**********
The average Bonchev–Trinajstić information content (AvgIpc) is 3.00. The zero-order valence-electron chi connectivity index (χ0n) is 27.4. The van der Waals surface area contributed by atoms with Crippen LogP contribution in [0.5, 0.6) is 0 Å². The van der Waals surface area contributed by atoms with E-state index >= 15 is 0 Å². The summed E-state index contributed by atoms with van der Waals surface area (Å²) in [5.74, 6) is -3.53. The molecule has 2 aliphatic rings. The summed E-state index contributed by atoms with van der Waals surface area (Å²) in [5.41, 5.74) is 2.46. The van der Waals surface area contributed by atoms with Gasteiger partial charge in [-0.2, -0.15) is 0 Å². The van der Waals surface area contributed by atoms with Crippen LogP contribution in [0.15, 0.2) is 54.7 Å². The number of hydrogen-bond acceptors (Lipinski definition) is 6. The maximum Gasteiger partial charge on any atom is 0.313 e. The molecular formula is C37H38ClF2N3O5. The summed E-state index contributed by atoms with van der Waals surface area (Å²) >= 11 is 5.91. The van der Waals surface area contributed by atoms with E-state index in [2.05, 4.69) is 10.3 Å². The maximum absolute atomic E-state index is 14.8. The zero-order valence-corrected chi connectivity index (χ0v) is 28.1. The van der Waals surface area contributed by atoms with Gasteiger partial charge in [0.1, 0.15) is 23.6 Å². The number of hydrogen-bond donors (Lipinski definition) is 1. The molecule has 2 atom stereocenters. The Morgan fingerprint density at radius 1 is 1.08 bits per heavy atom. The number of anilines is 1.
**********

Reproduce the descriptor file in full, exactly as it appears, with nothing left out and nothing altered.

The average Bonchev–Trinajstić information content (AvgIpc) is 3.00. The zero-order valence-electron chi connectivity index (χ0n) is 27.4. The van der Waals surface area contributed by atoms with Crippen LogP contribution in [0.5, 0.6) is 0 Å². The van der Waals surface area contributed by atoms with E-state index >= 15 is 0 Å². The summed E-state index contributed by atoms with van der Waals surface area (Å²) in [5.74, 6) is -3.53. The molecule has 2 aliphatic rings. The summed E-state index contributed by atoms with van der Waals surface area (Å²) in [5.41, 5.74) is 2.46. The van der Waals surface area contributed by atoms with Gasteiger partial charge in [-0.2, -0.15) is 0 Å². The van der Waals surface area contributed by atoms with Crippen LogP contribution in [0.15, 0.2) is 54.7 Å². The number of hydrogen-bond acceptors (Lipinski definition) is 6. The maximum Gasteiger partial charge on any atom is 0.313 e. The molecular formula is C37H38ClF2N3O5. The summed E-state index contributed by atoms with van der Waals surface area (Å²) >= 11 is 5.91. The van der Waals surface area contributed by atoms with E-state index in [2.05, 4.69) is 10.3 Å². The maximum absolute atomic E-state index is 14.8. The zero-order valence-corrected chi connectivity index (χ0v) is 28.1. The van der Waals surface area contributed by atoms with Gasteiger partial charge in [0.1, 0.15) is 23.6 Å². The number of hydrogen-bond donors (Lipinski definition) is 1. The molecule has 2 atom stereocenters. The Morgan fingerprint density at radius 1 is 1.08 bits per heavy atom. The number of anilines is 1.